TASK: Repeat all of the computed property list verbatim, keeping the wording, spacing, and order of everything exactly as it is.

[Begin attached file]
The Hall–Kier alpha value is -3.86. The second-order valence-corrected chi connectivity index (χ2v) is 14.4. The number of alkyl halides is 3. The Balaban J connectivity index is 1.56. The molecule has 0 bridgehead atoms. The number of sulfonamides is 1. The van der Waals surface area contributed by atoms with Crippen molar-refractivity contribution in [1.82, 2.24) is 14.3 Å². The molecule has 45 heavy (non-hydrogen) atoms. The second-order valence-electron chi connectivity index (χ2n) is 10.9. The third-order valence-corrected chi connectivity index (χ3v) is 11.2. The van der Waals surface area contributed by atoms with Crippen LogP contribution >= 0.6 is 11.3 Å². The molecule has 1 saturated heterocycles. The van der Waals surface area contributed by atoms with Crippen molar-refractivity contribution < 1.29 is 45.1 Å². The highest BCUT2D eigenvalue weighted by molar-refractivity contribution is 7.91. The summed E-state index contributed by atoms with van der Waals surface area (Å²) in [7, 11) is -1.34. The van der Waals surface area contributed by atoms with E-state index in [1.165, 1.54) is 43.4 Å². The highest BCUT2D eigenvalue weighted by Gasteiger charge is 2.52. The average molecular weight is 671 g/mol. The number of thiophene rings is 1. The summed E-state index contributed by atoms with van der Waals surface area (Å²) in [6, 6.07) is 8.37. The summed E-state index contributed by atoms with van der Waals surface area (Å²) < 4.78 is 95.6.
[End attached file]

The Hall–Kier alpha value is -3.86. The second-order valence-corrected chi connectivity index (χ2v) is 14.4. The number of alkyl halides is 3. The Balaban J connectivity index is 1.56. The molecule has 0 bridgehead atoms. The number of sulfonamides is 1. The van der Waals surface area contributed by atoms with Crippen molar-refractivity contribution in [1.82, 2.24) is 14.3 Å². The molecule has 45 heavy (non-hydrogen) atoms. The second-order valence-electron chi connectivity index (χ2n) is 10.9. The third-order valence-corrected chi connectivity index (χ3v) is 11.2. The van der Waals surface area contributed by atoms with Crippen LogP contribution >= 0.6 is 11.3 Å². The molecule has 1 saturated heterocycles. The van der Waals surface area contributed by atoms with Crippen molar-refractivity contribution < 1.29 is 45.1 Å². The highest BCUT2D eigenvalue weighted by molar-refractivity contribution is 7.91. The summed E-state index contributed by atoms with van der Waals surface area (Å²) in [7, 11) is -1.34. The van der Waals surface area contributed by atoms with E-state index in [1.165, 1.54) is 43.4 Å². The highest BCUT2D eigenvalue weighted by Gasteiger charge is 2.52. The average molecular weight is 671 g/mol. The number of thiophene rings is 1. The summed E-state index contributed by atoms with van der Waals surface area (Å²) in [6, 6.07) is 8.37. The summed E-state index contributed by atoms with van der Waals surface area (Å²) < 4.78 is 95.6.